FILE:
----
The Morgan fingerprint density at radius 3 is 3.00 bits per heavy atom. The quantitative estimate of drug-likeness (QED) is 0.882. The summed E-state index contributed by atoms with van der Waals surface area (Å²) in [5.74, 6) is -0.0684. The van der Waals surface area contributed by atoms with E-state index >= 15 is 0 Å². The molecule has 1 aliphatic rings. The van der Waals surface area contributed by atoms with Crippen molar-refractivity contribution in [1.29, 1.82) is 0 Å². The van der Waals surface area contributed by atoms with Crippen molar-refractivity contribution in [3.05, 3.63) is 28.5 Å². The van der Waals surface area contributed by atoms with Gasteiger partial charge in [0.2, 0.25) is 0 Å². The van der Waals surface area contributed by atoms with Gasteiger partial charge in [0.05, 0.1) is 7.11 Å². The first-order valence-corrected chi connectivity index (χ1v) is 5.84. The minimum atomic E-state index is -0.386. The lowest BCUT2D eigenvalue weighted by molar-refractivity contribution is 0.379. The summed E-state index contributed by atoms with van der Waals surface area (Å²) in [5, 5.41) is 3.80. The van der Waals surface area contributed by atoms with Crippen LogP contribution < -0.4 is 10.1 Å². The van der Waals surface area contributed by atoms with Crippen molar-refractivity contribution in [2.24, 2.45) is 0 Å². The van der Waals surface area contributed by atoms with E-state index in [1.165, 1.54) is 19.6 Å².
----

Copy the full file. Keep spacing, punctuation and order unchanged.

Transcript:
The Morgan fingerprint density at radius 3 is 3.00 bits per heavy atom. The quantitative estimate of drug-likeness (QED) is 0.882. The summed E-state index contributed by atoms with van der Waals surface area (Å²) in [5.74, 6) is -0.0684. The van der Waals surface area contributed by atoms with E-state index >= 15 is 0 Å². The molecule has 1 aliphatic rings. The van der Waals surface area contributed by atoms with Crippen molar-refractivity contribution in [1.29, 1.82) is 0 Å². The van der Waals surface area contributed by atoms with Crippen molar-refractivity contribution in [3.05, 3.63) is 28.5 Å². The van der Waals surface area contributed by atoms with Gasteiger partial charge in [0.2, 0.25) is 0 Å². The van der Waals surface area contributed by atoms with Gasteiger partial charge in [0.05, 0.1) is 7.11 Å². The first-order valence-corrected chi connectivity index (χ1v) is 5.84. The minimum atomic E-state index is -0.386. The lowest BCUT2D eigenvalue weighted by molar-refractivity contribution is 0.379. The summed E-state index contributed by atoms with van der Waals surface area (Å²) in [5, 5.41) is 3.80. The van der Waals surface area contributed by atoms with Crippen LogP contribution < -0.4 is 10.1 Å². The van der Waals surface area contributed by atoms with Crippen molar-refractivity contribution in [2.24, 2.45) is 0 Å². The van der Waals surface area contributed by atoms with E-state index in [1.165, 1.54) is 19.6 Å².